What I’ve Learnt: Aik Beng Chia

55, Visual Archivist
Published: 27 September 2023

I USED TO BE quite on when I started shooting. But now, I’m getting more and more relaxed. Photography is not a rat race.

I’VE BEEN SHOOTING for 13 years. I just do my thing. If I get likes on my IG, great. If not, that’s ok, too.

ORGANICALLY, my work made me who I am today. There was no agenda or game plan. I just kept shooting until things happened to me.

MY DAY JOB is in advertising but I don’t grind at work. I just make sure I have enough.

THERE ARE TIMES when I feel like I’m not doing much in the rat race but you know what? It is great for my mental health.

AM I SHOOTING to leave a legacy? I hope that whatever I’ve done amounts to something bigger.

THERE ARE MANY GOOD PHOTOGRAPHERS out there and 13 years later, I still get exhibited. That’s something that still surprises me.

MAYBE I’M IGNORANT but I don’t know anything about camera specs. I’m more visual than technical. There are times, however, that I force myself to understand the camera settings. I had to shoot people on the escalators but I can’t capture a good clear image on auto mode. I had to learn how to shoot manually.

REGARDLESS of what industry you are in, there will always be haters.

ONE TIME, I was talking to Kevin [WY Lee] and I told him how envious I was that other photographers get to shoot awesome pictures overseas. He asked what was wrong with shooting in Singapore; if you cannot shoot in your own playground, what makes you so sure that you can shoot in another person’s playground? That stuck with me. For the first six years, I just shot in Singapore.

ABOUT 90 PER CENT OF THE TIME, I’d shoot without asking the subjects for their permission. Because what I want, is the spontaneity of the moment. If I did ask them, something in the moment would be lost.

I’VE MADE SHORT FILMS but I’m more of a still person. You need a crew for filmmaking and the amount of time and involvement needed is too much for me to handle.

“PHOTOGRAPHY IS SELF-MASTURBATION.” That statement is true because in any craft, there’s some sort of conceit involved. I posted that on my IG story and it caused a lot of people to unfollow me. I still stand by the statement though.

BACK BEFORE INSTAGRAM had the archive feature, I used to Marie Kondo my IG feed. Every year, I’d delete them all. There was no reason to keep the images. It was just a matter of housekeeping.

A FEW PEOPLE have asked me to remove photos of them on my IG. In 2010, when I was shooting at the Tanjong Pagar railway station, I shared a shot of a couple kissing. One of them messaged me and asked me to remove it, so I did.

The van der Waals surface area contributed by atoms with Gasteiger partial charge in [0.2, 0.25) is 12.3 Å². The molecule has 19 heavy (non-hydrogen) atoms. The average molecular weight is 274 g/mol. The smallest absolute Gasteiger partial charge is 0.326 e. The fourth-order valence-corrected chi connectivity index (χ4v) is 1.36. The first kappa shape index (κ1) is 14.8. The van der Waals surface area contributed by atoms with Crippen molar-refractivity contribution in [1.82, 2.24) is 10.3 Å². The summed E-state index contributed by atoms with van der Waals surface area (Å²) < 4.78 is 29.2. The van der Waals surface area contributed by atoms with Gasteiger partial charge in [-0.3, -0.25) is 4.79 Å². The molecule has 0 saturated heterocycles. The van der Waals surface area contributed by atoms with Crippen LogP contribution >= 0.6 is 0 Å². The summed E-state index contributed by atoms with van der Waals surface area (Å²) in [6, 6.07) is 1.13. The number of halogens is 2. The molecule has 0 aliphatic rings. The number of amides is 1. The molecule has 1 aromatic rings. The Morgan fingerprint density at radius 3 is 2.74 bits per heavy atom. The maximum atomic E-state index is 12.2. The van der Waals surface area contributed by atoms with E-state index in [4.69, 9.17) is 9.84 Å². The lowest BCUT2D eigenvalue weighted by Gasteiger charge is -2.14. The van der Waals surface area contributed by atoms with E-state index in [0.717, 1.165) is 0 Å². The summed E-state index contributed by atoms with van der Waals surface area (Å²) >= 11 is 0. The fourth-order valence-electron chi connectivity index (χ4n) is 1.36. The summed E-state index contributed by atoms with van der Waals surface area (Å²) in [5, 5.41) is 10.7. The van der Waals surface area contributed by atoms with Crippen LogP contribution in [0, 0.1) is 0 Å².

NO ONE WILL EVER SEE this photo but one time, in an alleyway in Little India, I saw a naked man when the door opened. He was sitting there, fully exposed and smoking. It took me aback. My camera was already in my hands so I secretly took a shot.

I USE AI to create fake images that I couldn’t capture in real life. Like the images of Bugis Street in the old days. I don’t have a time machine so this is the next best thing.

NOTHING BEATS BEING THERE: AI can only replicate, it can never duplicate. AI is going to be part of our lives. So, we just have to work with it. It’ll never replace the real moments but it’ll help in other ways.

OFF THE TOP of my head, I’m afraid that I may not have tomorrow to take another photo.

EVERY DAY, I’ll make the best of it. It doesn’t necessarily have to even be about photography. I can just enjoy my time by drinking a beer; that is good enough for me.

IT’S ALL GUT FEEL. It’s hard to explain what I’m going for when I shoot.

DON’T DEBATE with people because you can’t reason with them no matter how good your argument is. I just won’t bother.

THE NEW GENERATION of photographers is doing an amazing job. I don’t get why the old guard is so angry with them.

WHATEVER YOU DO IN LIFE, it’s important to let go. Once you do that, you will feel more at peace.

WHEN I STARTED PHOTOGRAPHY, I felt the pressure but that feeling didn’t last that long. I used to chase after the image. I’d hunt for that moment and when I don’t get it, I get fed up. Eventually, I learnt to just let the image come to me.

WHEN YOU SEE ME on the street, just say hi. I may look fierce but I won’t bite.

NOTHING WRONG with mimicking someone’s style. You have to start somewhere so you’ll often shoot like the photographer you admire. After a while, you’ll find your voice.

WHAT I DON’T LIKE are people trying to get that overnight fame. It’s obvious, you can tell. I don’t bash them, I’ll just let them be because how long can they last? It’s tiring.

Photography: Jaya Khidir

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